How to avoid clashes when combining live and programmed beats
Groove is a funny old thing. Everybody sort of knows what it is, but explaining it isn't easy. The term comes from the grooves of a vinyl record, but the connection is more meaningful than that. A groove is when a band or group of different instrument parts fall into a cohesive rhythm - like a stylus sliding into the circular grooves of a record, musical parts are locked into a matching and complementary cycle.
Of course, what constitutes a good groove is subjective, and often people only use the terms 'groovy' and 'groove' about music they actually like… but really, the factors at work are very similar - it's just the amount (or absence) of these factors that people are squabbling about.
So what kinds of things are we talking about? Put simply, we can say that groove is largely concerned with the timing and emphasis (velocity) of individual notes and percussive hits, and, importantly, the interaction between different musical parts and sounds. In this sense, 'groove' is heavily related to 'swing', but where swing usually specifically refers to the nudging of offbeat notes off strict quantise placements, groove takes in a range of factors, of which swing is just one - albeit a critical one!
When bands play live, all of these things are important, and the difference between a 'tight' live band and a less skilled one is the ability to lock into the same groove. The styles of groove vary massively from genre to genre, too, which is why skilled session musicians are so prized, as they're able to move seamlessly from one style of groove to another, whereas even a skilled player in a rock band, for example, might struggle to play convincing reggae parts.
As with many aspects of 'real' music, recreating the effect of bands playing together can be tricky, but there are a number of simple ways to achieve close approximations. Perhaps even more tricky, though, is combining such live-style grooves with electronic programmed beats, especially with music typically designed around rigidly programmed drums such as dance music, pop and even modern breakbeat. Fortunately, there are a few key tricks involved in this, too. We're largely looking at percussion here, but the same principles apply for musical parts as well. And as you begin analysing grooves to match them to your tracks, you'll quickly notice patterns emerging between different styles. These are the trademark 'grooves' for those styles, and you'll soon be able to recreate the feel of these genres at will!
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Step 1: Let's see how to add live-played percussion to a conventional house beat. We don't want to lose the live feel, but we still want to lock both into a groove. Start by loading Live House Drums.mid onto a track with Grooove CM's 909 kit. (recorded via Roland V-Drums) onto a MIDI instrument track hosting a sampled acoustic drum kit (most DAWs include one), and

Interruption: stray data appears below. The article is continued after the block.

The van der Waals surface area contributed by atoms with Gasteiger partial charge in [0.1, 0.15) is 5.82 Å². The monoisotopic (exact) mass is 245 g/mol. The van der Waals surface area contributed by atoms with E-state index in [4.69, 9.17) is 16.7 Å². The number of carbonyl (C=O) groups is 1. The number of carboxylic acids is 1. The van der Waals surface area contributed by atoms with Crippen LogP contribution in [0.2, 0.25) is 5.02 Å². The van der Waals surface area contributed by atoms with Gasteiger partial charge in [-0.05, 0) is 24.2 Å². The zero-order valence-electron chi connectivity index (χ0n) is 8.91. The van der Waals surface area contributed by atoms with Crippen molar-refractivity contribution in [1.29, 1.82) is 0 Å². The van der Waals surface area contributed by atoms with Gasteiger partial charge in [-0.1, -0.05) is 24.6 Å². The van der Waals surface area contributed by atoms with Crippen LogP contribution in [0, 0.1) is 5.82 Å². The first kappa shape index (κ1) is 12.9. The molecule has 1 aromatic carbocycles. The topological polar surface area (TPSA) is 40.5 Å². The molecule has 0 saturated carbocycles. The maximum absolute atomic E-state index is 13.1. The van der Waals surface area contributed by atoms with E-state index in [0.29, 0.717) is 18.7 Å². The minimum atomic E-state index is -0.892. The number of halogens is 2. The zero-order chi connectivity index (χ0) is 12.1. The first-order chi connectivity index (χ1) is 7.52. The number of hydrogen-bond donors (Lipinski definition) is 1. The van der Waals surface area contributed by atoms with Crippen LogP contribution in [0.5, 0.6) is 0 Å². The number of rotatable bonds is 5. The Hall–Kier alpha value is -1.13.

Step 2: Playing both parts together, the first thing we notice is that they clash. None of the live hits are perfectly quantised, and the 909 part has swing applied, so it's not rigidly quantised either - but it's at least consistent. Apply rigid 1/16 quantisation to both, and they come together perfectly but lose all the funk and swing. Not quite what we want!
Step 3: We need to find some common groove ground between the two loops, without completely losing the vibe of either. We start by highlighting the live hits that clash with rigidly quantised positions in the 909 loop - kicks and snares are the prime offenders - and quantise them to match the house loop. Playing things back yields a much tighter loop. It's becoming a solid groove.
Step 4: The live hats sound funky played alone but a little lazy in comparison to our dance groove, and they reduce its energy and drive a little. One way to match the two would be to use groove mapping, but instead, we'll highlight all of our live hi-hat parts and pull the notes forward so they hit slightly earlier, imparting a sense of energy and urgency.
Step 5: We're almost there, but the feel of the two loops is still a little different. This is because the 909 beat has an accent highlighting the offbeat hat between the kicks, whereas the live-played loop emphasises hits on the beats. We carefully go through and modify the live MIDI note velocities so that they emphasise the live offbeat hats to match the bounce of the 909 rhythm.
Step 6: We finish up by looking for any remaining clashing hits - for example, some of our live-played hats still clash a little with some of the swing-quantised 909 hats. To keep the feel but lessen the clashing effect, we can make small manual adjustments to the live percussive hits, or simply lower the velocities of the clashing live hits. Locking your beats in this way makes for tight and groovy mixdowns.